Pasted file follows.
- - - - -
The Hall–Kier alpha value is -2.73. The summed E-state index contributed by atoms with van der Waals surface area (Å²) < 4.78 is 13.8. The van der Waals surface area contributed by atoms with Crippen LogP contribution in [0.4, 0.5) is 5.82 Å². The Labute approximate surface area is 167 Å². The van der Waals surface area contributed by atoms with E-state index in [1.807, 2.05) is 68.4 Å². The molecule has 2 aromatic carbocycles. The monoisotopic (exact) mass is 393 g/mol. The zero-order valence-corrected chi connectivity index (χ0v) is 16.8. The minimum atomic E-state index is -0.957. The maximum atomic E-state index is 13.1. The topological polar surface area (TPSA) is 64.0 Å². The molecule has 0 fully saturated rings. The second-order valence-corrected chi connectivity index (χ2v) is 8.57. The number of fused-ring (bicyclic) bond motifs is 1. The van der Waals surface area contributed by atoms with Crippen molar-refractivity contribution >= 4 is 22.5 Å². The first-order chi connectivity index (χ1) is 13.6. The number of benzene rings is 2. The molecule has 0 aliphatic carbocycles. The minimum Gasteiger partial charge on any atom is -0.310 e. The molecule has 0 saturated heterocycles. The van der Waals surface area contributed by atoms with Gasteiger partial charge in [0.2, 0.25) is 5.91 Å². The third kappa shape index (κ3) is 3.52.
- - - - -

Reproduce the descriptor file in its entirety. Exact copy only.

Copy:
The Hall–Kier alpha value is -2.73. The summed E-state index contributed by atoms with van der Waals surface area (Å²) < 4.78 is 13.8. The van der Waals surface area contributed by atoms with Crippen LogP contribution in [0.4, 0.5) is 5.82 Å². The Labute approximate surface area is 167 Å². The van der Waals surface area contributed by atoms with E-state index in [1.807, 2.05) is 68.4 Å². The molecule has 2 aromatic carbocycles. The monoisotopic (exact) mass is 393 g/mol. The zero-order valence-corrected chi connectivity index (χ0v) is 16.8. The minimum atomic E-state index is -0.957. The maximum atomic E-state index is 13.1. The topological polar surface area (TPSA) is 64.0 Å². The molecule has 0 fully saturated rings. The second-order valence-corrected chi connectivity index (χ2v) is 8.57. The number of fused-ring (bicyclic) bond motifs is 1. The van der Waals surface area contributed by atoms with Crippen molar-refractivity contribution >= 4 is 22.5 Å². The first-order chi connectivity index (χ1) is 13.6. The number of benzene rings is 2. The molecule has 0 aliphatic carbocycles. The minimum Gasteiger partial charge on any atom is -0.310 e. The molecule has 0 saturated heterocycles. The van der Waals surface area contributed by atoms with Gasteiger partial charge in [0.2, 0.25) is 5.91 Å². The third kappa shape index (κ3) is 3.52.